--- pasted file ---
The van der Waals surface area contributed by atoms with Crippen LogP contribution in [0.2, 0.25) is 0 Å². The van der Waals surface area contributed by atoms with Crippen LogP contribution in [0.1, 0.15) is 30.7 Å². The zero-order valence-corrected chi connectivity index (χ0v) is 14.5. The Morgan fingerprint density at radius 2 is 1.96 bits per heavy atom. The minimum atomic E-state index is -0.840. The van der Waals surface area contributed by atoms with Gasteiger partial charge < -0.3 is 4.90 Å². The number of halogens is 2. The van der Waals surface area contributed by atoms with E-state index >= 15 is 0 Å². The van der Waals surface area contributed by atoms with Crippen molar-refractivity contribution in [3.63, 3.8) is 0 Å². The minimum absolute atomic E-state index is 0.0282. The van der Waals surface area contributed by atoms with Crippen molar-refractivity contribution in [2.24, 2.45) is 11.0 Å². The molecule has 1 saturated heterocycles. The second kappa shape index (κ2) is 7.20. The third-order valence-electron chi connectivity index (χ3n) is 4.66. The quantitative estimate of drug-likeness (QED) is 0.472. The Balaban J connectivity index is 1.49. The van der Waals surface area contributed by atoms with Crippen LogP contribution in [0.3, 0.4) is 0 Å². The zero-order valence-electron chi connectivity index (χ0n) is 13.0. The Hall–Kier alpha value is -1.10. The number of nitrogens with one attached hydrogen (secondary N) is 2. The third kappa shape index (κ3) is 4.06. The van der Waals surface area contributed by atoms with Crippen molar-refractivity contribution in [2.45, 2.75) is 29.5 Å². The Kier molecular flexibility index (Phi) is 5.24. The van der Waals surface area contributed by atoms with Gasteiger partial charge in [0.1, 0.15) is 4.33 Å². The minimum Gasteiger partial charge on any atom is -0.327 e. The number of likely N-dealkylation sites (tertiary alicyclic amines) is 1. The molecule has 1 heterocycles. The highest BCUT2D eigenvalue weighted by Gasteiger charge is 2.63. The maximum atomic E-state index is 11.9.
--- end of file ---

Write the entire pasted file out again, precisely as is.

The van der Waals surface area contributed by atoms with Crippen LogP contribution in [0.2, 0.25) is 0 Å². The van der Waals surface area contributed by atoms with Crippen LogP contribution in [0.1, 0.15) is 30.7 Å². The zero-order valence-corrected chi connectivity index (χ0v) is 14.5. The Morgan fingerprint density at radius 2 is 1.96 bits per heavy atom. The minimum atomic E-state index is -0.840. The van der Waals surface area contributed by atoms with Gasteiger partial charge < -0.3 is 4.90 Å². The number of halogens is 2. The van der Waals surface area contributed by atoms with E-state index >= 15 is 0 Å². The van der Waals surface area contributed by atoms with Crippen molar-refractivity contribution in [3.63, 3.8) is 0 Å². The minimum absolute atomic E-state index is 0.0282. The van der Waals surface area contributed by atoms with Crippen molar-refractivity contribution in [2.24, 2.45) is 11.0 Å². The molecule has 1 saturated heterocycles. The second kappa shape index (κ2) is 7.20. The third-order valence-electron chi connectivity index (χ3n) is 4.66. The quantitative estimate of drug-likeness (QED) is 0.472. The Balaban J connectivity index is 1.49. The van der Waals surface area contributed by atoms with Crippen LogP contribution in [0.3, 0.4) is 0 Å². The zero-order valence-electron chi connectivity index (χ0n) is 13.0. The Hall–Kier alpha value is -1.10. The number of nitrogens with one attached hydrogen (secondary N) is 2. The third kappa shape index (κ3) is 4.06. The van der Waals surface area contributed by atoms with Crippen molar-refractivity contribution in [2.45, 2.75) is 29.5 Å². The Kier molecular flexibility index (Phi) is 5.24. The van der Waals surface area contributed by atoms with Gasteiger partial charge in [0.1, 0.15) is 4.33 Å². The minimum Gasteiger partial charge on any atom is -0.327 e. The number of likely N-dealkylation sites (tertiary alicyclic amines) is 1. The molecule has 1 heterocycles. The highest BCUT2D eigenvalue weighted by Gasteiger charge is 2.63. The maximum atomic E-state index is 11.9.